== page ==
09/15/2012 08:10 EDT | Updated 11/15/2012 05:12 EST

Canadian boxer Troy Ross denied again in title bout in Germany

Canadian boxer Troy Ross once again knocked loudly at the door of opportunity on Saturday night, but couldn't bust through.

Ross lost a close but unanimous decision to defending International Boxing Federation titleholder Yoan Pablo Hernandez in a 12-round cruiserweight bout in Bayern, Germany. Scores were 114-113, 115-112, 116-112.

The fight was in many ways a microcosm of the 37-year-old Brampton, Ont., native's career. There was impressive displays of speed and power, inactivity, inconsistency, and bad breaks, particularly in the way of officiating.

This wasn't the first time Ross fell short in a title try in Germany. In 2010, he decked American Steve Cunningham but soon after suffered a bad cut at the corner of his eye. The cut appeared due to a thumbing, but Ross lost by a fifth-round stoppage.

He had fought just twice since then prior to Saturday's bout.

As a result, it wasn't surprising that he appeared rusty in the first round, easily taken by belt holder. Ross picked up the pace in the second round with good body work and a left hand that would find favour often in the bout.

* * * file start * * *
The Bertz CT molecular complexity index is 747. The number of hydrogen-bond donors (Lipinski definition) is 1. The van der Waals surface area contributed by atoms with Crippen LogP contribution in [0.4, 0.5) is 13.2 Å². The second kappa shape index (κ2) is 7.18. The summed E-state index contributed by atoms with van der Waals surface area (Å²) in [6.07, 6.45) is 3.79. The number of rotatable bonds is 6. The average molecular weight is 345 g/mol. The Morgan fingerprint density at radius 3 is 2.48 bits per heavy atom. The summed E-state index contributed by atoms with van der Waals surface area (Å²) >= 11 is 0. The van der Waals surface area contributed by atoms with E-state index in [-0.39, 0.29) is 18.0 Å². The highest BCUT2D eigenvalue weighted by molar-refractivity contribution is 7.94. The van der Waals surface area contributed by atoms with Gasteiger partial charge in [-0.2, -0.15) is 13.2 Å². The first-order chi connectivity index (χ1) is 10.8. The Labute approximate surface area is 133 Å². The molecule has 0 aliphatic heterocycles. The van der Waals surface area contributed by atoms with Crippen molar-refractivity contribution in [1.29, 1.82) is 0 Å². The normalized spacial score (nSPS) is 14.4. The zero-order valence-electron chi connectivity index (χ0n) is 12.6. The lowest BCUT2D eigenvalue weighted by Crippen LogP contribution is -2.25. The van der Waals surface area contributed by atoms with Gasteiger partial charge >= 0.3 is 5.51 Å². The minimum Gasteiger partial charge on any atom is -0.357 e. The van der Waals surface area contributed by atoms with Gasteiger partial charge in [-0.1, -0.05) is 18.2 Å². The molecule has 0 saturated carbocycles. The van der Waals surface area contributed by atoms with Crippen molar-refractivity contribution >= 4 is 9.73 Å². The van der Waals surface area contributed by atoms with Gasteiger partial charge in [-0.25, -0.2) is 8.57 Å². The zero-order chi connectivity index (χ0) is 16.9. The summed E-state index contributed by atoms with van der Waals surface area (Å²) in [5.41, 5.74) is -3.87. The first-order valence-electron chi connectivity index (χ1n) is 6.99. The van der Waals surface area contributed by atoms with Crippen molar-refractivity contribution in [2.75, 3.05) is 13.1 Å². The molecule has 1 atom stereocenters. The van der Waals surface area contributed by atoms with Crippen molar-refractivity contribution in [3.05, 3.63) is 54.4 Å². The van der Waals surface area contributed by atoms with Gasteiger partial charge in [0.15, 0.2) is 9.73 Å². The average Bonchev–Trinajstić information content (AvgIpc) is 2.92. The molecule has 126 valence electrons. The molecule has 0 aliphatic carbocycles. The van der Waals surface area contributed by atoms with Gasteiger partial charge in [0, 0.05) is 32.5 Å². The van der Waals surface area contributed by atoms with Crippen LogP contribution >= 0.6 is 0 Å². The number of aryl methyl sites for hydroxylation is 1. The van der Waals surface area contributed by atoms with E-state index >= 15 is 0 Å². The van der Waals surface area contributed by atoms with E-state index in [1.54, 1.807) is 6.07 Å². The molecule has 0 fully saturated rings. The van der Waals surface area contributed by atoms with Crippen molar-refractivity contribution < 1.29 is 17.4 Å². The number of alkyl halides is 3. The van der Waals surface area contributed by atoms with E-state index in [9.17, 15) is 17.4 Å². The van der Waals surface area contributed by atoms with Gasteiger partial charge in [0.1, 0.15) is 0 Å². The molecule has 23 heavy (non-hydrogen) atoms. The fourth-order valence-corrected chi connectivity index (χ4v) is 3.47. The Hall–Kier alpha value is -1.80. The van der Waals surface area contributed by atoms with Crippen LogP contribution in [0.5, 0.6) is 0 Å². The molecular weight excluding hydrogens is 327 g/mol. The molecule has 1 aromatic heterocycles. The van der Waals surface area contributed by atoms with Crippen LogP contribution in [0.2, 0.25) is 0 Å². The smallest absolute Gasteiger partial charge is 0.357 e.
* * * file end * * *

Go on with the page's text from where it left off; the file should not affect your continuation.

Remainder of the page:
Ross clearly captured the third round, shaking Hernandez with his power shots.

Hernandez (27-1, 13 knockouts) defeated Cunningham for the title in 2011. Born in Cuba, he is represented by German-based Sauerland Promotions.

After another debatable stanza in the fourth, Ross dominated the fifth. He dropped Hernandez, who wobbled for most of the rest of the round and grappled Ross tightly whenever he could.

The hometown fighter also turned his back on Ross, a no-no in boxing terms, and on another occasion fell to the ground of his own accord, clearly looking for a breather.

The referee obliged, buying Hernandez precious seconds.

Ross did not help his own cause by taking the sixth off. Perhaps he had expended too much energy in the previous round, but given the fact he was fighting on the road, it wasn't advisable that he didn't fight at a blistering pace in the seventh, either.

The eighth was one of about four rounds in the bout where a case could be made for each man.

The ninth was simply one of the most entertaining rounds in boxing this year, with both men shaken.

After a pedestrian tenth, Ross clearly outhustled Hernandez in the last two rounds. Hernandez again fell to the canvas out of exhaustion in the 11th, correctly ruled s a slip.

Ross turned pro in 2001 after an impressive amateur career in which he represented Canada at the 1996 and 2000 Olympics.

He fell to 25-3-1, with 16 KO's.